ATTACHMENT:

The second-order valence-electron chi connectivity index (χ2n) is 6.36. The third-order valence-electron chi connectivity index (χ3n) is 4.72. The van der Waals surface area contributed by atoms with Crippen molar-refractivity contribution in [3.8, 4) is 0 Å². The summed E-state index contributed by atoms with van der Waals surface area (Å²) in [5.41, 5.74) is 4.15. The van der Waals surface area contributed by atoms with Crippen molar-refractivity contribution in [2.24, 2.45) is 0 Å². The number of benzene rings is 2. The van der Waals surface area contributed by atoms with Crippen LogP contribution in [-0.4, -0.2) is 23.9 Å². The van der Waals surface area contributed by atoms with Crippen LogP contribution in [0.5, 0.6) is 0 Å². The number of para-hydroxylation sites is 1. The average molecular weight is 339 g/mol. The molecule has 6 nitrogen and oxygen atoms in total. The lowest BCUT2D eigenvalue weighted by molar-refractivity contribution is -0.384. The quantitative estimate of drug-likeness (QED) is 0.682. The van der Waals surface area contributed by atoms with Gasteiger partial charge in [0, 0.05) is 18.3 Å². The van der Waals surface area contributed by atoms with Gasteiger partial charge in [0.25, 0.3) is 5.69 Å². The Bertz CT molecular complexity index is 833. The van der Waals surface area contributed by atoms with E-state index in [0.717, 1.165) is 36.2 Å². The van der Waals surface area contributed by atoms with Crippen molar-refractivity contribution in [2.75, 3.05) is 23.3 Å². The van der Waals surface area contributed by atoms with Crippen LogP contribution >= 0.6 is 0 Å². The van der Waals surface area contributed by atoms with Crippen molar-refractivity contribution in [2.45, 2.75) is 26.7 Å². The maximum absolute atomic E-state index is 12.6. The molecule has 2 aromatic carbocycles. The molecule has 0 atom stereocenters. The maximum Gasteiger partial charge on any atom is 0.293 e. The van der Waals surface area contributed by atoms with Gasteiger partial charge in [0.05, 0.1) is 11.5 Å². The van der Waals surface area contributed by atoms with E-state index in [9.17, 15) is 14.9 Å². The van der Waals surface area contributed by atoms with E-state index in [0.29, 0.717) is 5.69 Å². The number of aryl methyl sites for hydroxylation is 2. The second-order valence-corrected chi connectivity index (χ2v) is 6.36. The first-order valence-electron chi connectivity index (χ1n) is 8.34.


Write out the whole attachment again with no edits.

The second-order valence-electron chi connectivity index (χ2n) is 6.36. The third-order valence-electron chi connectivity index (χ3n) is 4.72. The van der Waals surface area contributed by atoms with Crippen molar-refractivity contribution in [3.8, 4) is 0 Å². The summed E-state index contributed by atoms with van der Waals surface area (Å²) in [5.41, 5.74) is 4.15. The van der Waals surface area contributed by atoms with Crippen molar-refractivity contribution in [2.24, 2.45) is 0 Å². The number of benzene rings is 2. The van der Waals surface area contributed by atoms with Crippen LogP contribution in [-0.4, -0.2) is 23.9 Å². The van der Waals surface area contributed by atoms with Crippen LogP contribution in [0.5, 0.6) is 0 Å². The number of para-hydroxylation sites is 1. The average molecular weight is 339 g/mol. The molecule has 6 nitrogen and oxygen atoms in total. The lowest BCUT2D eigenvalue weighted by molar-refractivity contribution is -0.384. The quantitative estimate of drug-likeness (QED) is 0.682. The van der Waals surface area contributed by atoms with Gasteiger partial charge in [0, 0.05) is 18.3 Å². The van der Waals surface area contributed by atoms with Gasteiger partial charge in [0.25, 0.3) is 5.69 Å². The Bertz CT molecular complexity index is 833. The van der Waals surface area contributed by atoms with E-state index in [0.717, 1.165) is 36.2 Å². The van der Waals surface area contributed by atoms with Crippen molar-refractivity contribution in [2.75, 3.05) is 23.3 Å². The van der Waals surface area contributed by atoms with Crippen LogP contribution >= 0.6 is 0 Å². The van der Waals surface area contributed by atoms with Crippen molar-refractivity contribution in [2.45, 2.75) is 26.7 Å². The maximum absolute atomic E-state index is 12.6. The molecule has 2 aromatic carbocycles. The molecule has 0 atom stereocenters. The maximum Gasteiger partial charge on any atom is 0.293 e. The van der Waals surface area contributed by atoms with Gasteiger partial charge in [0.05, 0.1) is 11.5 Å². The van der Waals surface area contributed by atoms with E-state index in [9.17, 15) is 14.9 Å². The van der Waals surface area contributed by atoms with E-state index in [0.29, 0.717) is 5.69 Å². The number of aryl methyl sites for hydroxylation is 2. The second-order valence-corrected chi connectivity index (χ2v) is 6.36. The first-order valence-electron chi connectivity index (χ1n) is 8.34.